Gnome Gets a Facelift

On this blustery day in April we woke up to discover a completely blank space on the calendar next to the number ten.  The house was freezing cold, the wind was blowing and a wet snow was coming down so it was nice to know we didn’t have to venture out into that nonsense.

Around nine in the morning we noticed a new orange cat huddled on a plant shelf next to the hot tub.  He seemed happy enough and out of the wind and in no hurry to go anywhere.  Like home, wherever that might be.  He has been there now for over twelve hours, sleeping, grooming himself, staring off into space and doing whatever else it is cats do when they decide to drive you nuts by appearing to be doing nothing at all.  Perhaps he thinks he’s found an orange cat refuge and is going to wait us out to see if we’ll break down and feed him.  I expect he’ll be gone in the morning.  He has too much white on his chest to truly belong, although that would be a big plus for me to be able to recognize at least one of these beasts on sight.

So what do you do on a cold spring day?

You round up a couple of weathered lawn ornaments and get out your paints.  The deer required only a new coat and some sprucing up, but the reclining gnome was obviously more of a challenge.  He came this close to being tossed in the trash.  Good thing the weather stayed rotten.  We also painted a box and some little bird houses but these two took up the bulk of our afternoon.

No real change in the deer except for looking a bit more alert, but the gnome is unrecognizable as his former self.


He’s almost cute!  As far as garden gnomes go.  Now he can peek out from underneath the bushes and not scare people to death.  Or maybe that’s hoping for too much.

Of course the rest of the day was quite anticlimactic after the gnome painting concluded.  We ate dinner and watched a movie and checked on the strange cat AGAIN.  Even tried to frighten it away but it just stares and stretches and turns the other way on the shelf and resumes it’s marathon nap.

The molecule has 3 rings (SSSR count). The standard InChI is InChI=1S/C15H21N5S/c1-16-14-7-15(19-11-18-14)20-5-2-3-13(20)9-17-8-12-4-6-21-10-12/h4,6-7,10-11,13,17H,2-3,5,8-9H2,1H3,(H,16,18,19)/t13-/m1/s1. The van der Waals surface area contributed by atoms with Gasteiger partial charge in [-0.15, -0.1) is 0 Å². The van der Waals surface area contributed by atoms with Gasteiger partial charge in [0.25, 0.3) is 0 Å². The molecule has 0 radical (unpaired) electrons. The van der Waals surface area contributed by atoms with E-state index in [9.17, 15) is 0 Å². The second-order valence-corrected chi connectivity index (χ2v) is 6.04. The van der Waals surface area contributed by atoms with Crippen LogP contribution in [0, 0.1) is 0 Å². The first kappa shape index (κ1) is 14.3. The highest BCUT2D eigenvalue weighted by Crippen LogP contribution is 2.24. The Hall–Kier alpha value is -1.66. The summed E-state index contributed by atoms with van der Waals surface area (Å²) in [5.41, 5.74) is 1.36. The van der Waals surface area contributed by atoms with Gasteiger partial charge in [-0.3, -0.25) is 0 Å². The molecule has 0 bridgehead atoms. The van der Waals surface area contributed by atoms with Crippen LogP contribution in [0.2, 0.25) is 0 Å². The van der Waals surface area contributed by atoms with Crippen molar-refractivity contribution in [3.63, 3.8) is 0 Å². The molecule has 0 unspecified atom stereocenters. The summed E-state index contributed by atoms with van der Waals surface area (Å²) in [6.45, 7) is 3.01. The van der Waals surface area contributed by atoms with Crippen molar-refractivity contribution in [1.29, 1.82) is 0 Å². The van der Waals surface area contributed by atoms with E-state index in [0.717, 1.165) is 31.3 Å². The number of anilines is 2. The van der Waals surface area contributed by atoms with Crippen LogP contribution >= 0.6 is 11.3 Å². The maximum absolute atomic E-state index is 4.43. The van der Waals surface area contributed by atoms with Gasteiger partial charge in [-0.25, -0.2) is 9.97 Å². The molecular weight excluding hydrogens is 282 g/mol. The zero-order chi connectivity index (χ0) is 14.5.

I’m not sure how tomorrow could possibly be more exciting than today.  There are a number of things jotted down on the calendar for the 11th and not one of them involves dealing with flower bed decorations of any sort.  And so far, no mention of finding a new home for a wandering cat either.  Once he sees the gnome he’ll no doubt head off on his own.

Y is for Yesteryear

Yesteryear – sometimes feels like yesterday.  Bygone days, days of yore.  Well, in this case, not exactly ancient history, but often time out of mind.  Maybe when my kids remember this they’ll think of it as the good old days.  Or a brief part of their miserable childhoods.  But I hope not.  We had some happy times.

These little scenes of yesteryear are brought to you courtesy of the big red van that took us south and west to the mountains where we spent our family holiday ski weeks.  The body of the van was a piece of junk when we got it, and an even worse pile of crap when we were done with it, but in it’s glory days it was all fixed up to be practically luxurious.  Because W worked on it relentlessly until it had new windows and plush new captains chairs and panelling and privacy curtains and a sky light and a bright red paint job.  I don’t even want to think about the amount of money we poured into that thing, but it went a lot of miles for us and it carried a LOT of stuff.

In the parking lot, after the morning ski, breaking for lunch.  Open up the back doors, and voila – instant outdoor bistro.


Our chauffeur, the infamous W.  We spent all the moola on the vehicle and ski lessons and lift passes.  None left for hair cuts.

     

Kids being kids…give them enough snacks and they’ll stay happy for miles and miles.

Mom being mom.  Probably being asked something cute and endearing from the back seat, like “Can we please skip lessons and just ski all the black diamond runs tomorrow??”  Have to love the ski hat hair and the fat lips.  I always got cold sores from the cold and the sun, so that could be why I look like I’m having the least fun of all of us.

Still, I remember those trips with nostalgic pleasure.  Looking back, never to return.  Filed under Y for yesteryear in my little box of memories.